To study the cause of the different JSC, we first investigate the exciton generation and separation by measuring the photoluminescence (PL) in these blends. As shown in Figure 6A, at the excitation wavelength of 480 nm, emission from the blend with BTA2 is close to the emission of the pristine PIDT-DTffBTA film and the PL quenching efficiency is only 16% (Li Z. et al., 2016). The inefficient quenching of PL indicates the excitons quick recombination rather than efficient separation. The shape of PL from the blend with BTA1 is close to the emission of the pristine BTA1 film but the polymer PL quenching efficiency significantly raises up to 88%, indicating that excitons initially generated on the PIDT-DTffBTA can transfer to BTA1 in high yield but they are inefficiently quenched by the heterojunction (Hoke et al., 2013). Considering the fine film morphology (as shown in Figure 7), the inefficient quenching of PL in PIDT-DTffBTA:BTA2 and PIDT-DTffBTA:BTA1 is owing to the too small ΔELUMOD-LUMOA (0.05 eV) and ΔEHOMOD-HOMOA (0.12 eV), respectively. The too small energy offsets could reduce the overall exciton dissociation efficiency and create exergonic pathways for charge recombination of holes in PIDT-DTffBTA or electrons in BTA1, obviously increasing the voltage loss. As the increase of ΔELUMOD-LUMOA and ΔEHOMOD-HOMOA, the driving force for the hole and electron tranfer are obviously improved. Hence, BTA1 shows similar results with BTA2 but BTA3 can completely quench the PL of PIDT-DTffBTA with a quenching efficiency of ~100% and the luminous efficiency of BTA3 in the blend is as low as 25%, as shown in Figures 6B,C. The high PL quenching efficiency of both PIDT-DTffBTA and BTA3 suggests the improved electron and hole transfer in BTA3-based devices, which can partially explain its high photocurrent. Though JSC and FF can be improved, they still below 9 mA/cm2 and 0.60, respectively, which may be attributed to its incomplete fluorescence quenching of BTA3, resulting in the modest hole transfer from BTA3 to polymer. Besides, time resolved photoluminescence measurements were also performed on neat and blended films with the same excited wavelength (Figure S5). All the time-resolved PL (TRPL) lifetime data fitted with bi-exponential decay model are summarized in Table 2. The fast decay is related to the exciton dissociation due to charge transfer at the donor/acceptor interfaces. The little changes in τ and f for the PIDT-DTffBTA:BTA2 and PIDT-DTffBTA:BTA1 blend films can be attributed to the poor exciton separation arising from the limitation of the small driving force. Moreover, the exciton lifetimes of PIDT-DTffBTA:BTA3 based blend film is clearly quenched as compared to neat films, suggesting both efficient hole and electron transfer at the donor/acceptor interface. Compared to the other two control device, the well improved exciton dissociation efficiency may explain part of the remarkably increased JSC in the PIDT-DTffBTA:BTA3 based device. The PL quenching behavior of the TRPL measurements agrees well with the steady-state PL measurements discussed above.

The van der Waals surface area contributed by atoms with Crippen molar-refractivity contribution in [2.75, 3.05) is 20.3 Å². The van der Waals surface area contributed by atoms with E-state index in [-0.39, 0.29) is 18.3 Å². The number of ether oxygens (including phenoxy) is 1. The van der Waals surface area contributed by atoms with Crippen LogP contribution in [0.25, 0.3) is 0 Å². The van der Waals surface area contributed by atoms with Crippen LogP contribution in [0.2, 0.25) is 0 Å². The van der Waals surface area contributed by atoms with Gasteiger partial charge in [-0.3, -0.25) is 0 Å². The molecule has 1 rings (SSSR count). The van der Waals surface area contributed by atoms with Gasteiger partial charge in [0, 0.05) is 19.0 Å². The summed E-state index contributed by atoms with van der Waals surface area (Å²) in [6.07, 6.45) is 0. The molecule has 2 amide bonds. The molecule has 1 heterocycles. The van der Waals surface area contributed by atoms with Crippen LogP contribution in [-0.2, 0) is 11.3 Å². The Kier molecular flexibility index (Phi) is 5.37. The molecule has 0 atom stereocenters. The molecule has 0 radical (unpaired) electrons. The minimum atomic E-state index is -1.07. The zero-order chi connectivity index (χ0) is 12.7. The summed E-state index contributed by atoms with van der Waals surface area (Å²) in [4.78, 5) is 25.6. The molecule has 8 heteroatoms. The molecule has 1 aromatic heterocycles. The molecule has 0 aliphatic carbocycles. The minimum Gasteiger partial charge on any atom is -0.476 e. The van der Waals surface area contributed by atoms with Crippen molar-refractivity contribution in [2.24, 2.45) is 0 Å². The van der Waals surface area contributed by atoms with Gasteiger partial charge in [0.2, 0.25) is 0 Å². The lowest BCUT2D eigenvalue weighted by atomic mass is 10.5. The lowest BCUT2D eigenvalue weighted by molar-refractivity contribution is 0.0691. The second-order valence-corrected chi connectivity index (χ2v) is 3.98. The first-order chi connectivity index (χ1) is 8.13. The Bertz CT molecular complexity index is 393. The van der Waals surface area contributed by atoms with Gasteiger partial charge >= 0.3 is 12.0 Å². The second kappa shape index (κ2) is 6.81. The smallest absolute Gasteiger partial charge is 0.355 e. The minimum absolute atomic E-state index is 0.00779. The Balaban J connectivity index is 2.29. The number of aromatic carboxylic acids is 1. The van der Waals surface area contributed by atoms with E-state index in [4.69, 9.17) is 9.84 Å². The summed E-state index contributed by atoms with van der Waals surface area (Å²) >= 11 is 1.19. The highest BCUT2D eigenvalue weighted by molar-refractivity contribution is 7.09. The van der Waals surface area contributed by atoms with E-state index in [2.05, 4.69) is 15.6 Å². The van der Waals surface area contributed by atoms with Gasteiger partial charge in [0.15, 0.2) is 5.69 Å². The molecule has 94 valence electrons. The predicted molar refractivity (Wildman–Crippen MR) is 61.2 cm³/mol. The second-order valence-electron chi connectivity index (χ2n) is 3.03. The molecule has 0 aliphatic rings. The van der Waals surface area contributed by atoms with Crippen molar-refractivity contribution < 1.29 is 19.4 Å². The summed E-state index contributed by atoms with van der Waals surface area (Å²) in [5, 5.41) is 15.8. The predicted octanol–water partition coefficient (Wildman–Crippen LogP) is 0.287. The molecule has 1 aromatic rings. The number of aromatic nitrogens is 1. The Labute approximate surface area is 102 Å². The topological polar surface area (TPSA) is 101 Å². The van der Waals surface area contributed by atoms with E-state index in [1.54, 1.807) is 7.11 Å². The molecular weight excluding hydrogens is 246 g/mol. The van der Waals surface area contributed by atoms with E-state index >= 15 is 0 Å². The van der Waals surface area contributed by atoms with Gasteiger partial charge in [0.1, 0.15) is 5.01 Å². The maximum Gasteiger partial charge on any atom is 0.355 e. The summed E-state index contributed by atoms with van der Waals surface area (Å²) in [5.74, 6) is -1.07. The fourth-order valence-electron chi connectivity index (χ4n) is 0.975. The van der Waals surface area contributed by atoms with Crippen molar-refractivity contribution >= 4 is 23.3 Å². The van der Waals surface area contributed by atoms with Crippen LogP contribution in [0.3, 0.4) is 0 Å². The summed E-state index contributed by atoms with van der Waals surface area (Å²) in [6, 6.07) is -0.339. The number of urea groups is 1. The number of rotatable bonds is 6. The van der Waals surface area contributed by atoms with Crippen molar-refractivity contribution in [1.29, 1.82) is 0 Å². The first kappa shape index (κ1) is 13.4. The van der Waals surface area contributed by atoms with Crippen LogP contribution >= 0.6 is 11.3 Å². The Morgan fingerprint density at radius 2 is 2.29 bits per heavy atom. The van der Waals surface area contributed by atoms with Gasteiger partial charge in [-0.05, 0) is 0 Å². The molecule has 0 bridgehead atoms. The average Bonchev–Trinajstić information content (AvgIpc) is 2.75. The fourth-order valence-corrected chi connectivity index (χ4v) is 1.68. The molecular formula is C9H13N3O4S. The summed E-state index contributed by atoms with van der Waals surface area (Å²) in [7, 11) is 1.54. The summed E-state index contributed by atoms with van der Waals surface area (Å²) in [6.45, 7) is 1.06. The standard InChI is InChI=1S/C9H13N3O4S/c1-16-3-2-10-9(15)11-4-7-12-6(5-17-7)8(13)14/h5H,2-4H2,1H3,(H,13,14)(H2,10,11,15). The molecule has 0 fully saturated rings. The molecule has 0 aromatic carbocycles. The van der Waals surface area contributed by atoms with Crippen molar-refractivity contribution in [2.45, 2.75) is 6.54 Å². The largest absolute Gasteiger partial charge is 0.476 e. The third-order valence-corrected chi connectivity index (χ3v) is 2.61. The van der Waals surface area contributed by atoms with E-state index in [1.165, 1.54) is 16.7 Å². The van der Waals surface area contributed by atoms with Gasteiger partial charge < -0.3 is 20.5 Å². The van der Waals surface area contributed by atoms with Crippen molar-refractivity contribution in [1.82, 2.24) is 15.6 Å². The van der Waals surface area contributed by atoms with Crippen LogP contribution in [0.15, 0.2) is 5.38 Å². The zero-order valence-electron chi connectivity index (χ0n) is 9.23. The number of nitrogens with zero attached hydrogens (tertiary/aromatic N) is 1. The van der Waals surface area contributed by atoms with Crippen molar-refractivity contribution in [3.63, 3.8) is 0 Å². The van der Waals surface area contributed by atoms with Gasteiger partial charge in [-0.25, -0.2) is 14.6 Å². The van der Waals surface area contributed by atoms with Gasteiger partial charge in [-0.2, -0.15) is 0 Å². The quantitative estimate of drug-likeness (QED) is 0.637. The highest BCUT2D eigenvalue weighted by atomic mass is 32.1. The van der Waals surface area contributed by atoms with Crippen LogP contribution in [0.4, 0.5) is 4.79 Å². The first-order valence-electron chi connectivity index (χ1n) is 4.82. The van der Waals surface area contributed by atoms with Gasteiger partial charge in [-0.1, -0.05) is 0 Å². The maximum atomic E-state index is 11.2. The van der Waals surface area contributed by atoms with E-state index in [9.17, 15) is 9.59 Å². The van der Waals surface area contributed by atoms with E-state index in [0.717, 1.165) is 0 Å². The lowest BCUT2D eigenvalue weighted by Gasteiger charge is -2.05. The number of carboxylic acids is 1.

FIGURE 6
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Figure 6. The photoluminescence spectra of neat PIDT-DTffBTA, acceptor films and BHJ blend films with the D/A ratio of 1:1: (A) BTA2; (B) BTA1; (C) BTA3. Note: all the films are excited at 480 nm.

FIGURE 7
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Figure 7. (A–C) The height images for the PIDT-DTffBTA:BTA2, PIDT-DTffBTA:BTA1, and PIDT-DTffBTA:BTA3 blend films without solvent annealing, respectively; (E–G) The phase images for the PIDT-DTffBTA:BTA2, PIDT-DTffBTA:BTA1, and PIDT-DTffBTA:BTA3 blend films without solvent annealing, respectively; (D,H) Is the height and phase images for the PIDT-DTffBTA:BTA3 blend films with solvent annealing, respectively.

TABLE 2
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Table 2. Fitting parameters of PL decay dynamics of the various films with excitation at 450 nm.